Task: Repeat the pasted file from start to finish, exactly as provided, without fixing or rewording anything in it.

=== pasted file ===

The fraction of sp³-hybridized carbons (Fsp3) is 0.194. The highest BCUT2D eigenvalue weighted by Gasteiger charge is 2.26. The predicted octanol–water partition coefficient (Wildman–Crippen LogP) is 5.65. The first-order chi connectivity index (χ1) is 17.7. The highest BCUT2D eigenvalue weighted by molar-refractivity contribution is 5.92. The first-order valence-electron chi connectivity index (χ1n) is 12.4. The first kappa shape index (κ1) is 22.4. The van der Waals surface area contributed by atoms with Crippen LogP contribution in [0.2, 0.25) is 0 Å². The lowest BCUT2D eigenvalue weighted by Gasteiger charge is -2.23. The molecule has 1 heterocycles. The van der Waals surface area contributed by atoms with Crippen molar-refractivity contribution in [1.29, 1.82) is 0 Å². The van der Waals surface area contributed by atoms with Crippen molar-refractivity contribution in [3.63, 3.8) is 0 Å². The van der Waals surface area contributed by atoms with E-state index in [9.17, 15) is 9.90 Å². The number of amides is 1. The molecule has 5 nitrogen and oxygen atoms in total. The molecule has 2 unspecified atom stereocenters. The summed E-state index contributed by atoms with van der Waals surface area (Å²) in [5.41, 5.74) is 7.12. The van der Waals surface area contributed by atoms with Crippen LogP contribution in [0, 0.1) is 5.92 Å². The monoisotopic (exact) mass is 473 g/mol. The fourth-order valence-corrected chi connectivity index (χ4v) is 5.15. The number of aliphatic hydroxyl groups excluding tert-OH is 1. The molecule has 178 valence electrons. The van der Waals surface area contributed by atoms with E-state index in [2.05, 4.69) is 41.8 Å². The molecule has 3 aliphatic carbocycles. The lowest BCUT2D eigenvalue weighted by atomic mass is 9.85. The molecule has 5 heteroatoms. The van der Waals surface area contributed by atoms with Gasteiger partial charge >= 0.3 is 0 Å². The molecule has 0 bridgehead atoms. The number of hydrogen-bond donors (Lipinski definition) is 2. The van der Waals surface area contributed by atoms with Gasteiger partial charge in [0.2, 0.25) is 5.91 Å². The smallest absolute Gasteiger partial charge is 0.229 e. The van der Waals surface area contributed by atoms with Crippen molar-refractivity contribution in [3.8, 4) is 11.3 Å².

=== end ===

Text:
The fraction of sp³-hybridized carbons (Fsp3) is 0.194. The highest BCUT2D eigenvalue weighted by Gasteiger charge is 2.26. The predicted octanol–water partition coefficient (Wildman–Crippen LogP) is 5.65. The first-order chi connectivity index (χ1) is 17.7. The highest BCUT2D eigenvalue weighted by molar-refractivity contribution is 5.92. The first-order valence-electron chi connectivity index (χ1n) is 12.4. The first kappa shape index (κ1) is 22.4. The van der Waals surface area contributed by atoms with Crippen LogP contribution in [0.2, 0.25) is 0 Å². The lowest BCUT2D eigenvalue weighted by Gasteiger charge is -2.23. The molecule has 1 heterocycles. The van der Waals surface area contributed by atoms with Crippen molar-refractivity contribution in [1.29, 1.82) is 0 Å². The van der Waals surface area contributed by atoms with Crippen molar-refractivity contribution in [3.63, 3.8) is 0 Å². The van der Waals surface area contributed by atoms with E-state index in [9.17, 15) is 9.90 Å². The number of amides is 1. The molecule has 5 nitrogen and oxygen atoms in total. The molecule has 2 unspecified atom stereocenters. The summed E-state index contributed by atoms with van der Waals surface area (Å²) in [5.41, 5.74) is 7.12. The van der Waals surface area contributed by atoms with Crippen LogP contribution in [0, 0.1) is 5.92 Å². The monoisotopic (exact) mass is 473 g/mol. The fourth-order valence-corrected chi connectivity index (χ4v) is 5.15. The number of aliphatic hydroxyl groups excluding tert-OH is 1. The molecule has 178 valence electrons. The van der Waals surface area contributed by atoms with E-state index in [2.05, 4.69) is 41.8 Å². The molecule has 3 aliphatic carbocycles. The lowest BCUT2D eigenvalue weighted by atomic mass is 9.85. The molecule has 5 heteroatoms. The van der Waals surface area contributed by atoms with Gasteiger partial charge >= 0.3 is 0 Å². The molecule has 0 bridgehead atoms. The number of hydrogen-bond donors (Lipinski definition) is 2. The van der Waals surface area contributed by atoms with Gasteiger partial charge in [0.2, 0.25) is 5.91 Å². The smallest absolute Gasteiger partial charge is 0.229 e. The van der Waals surface area contributed by atoms with Crippen molar-refractivity contribution in [3.8, 4) is 11.3 Å².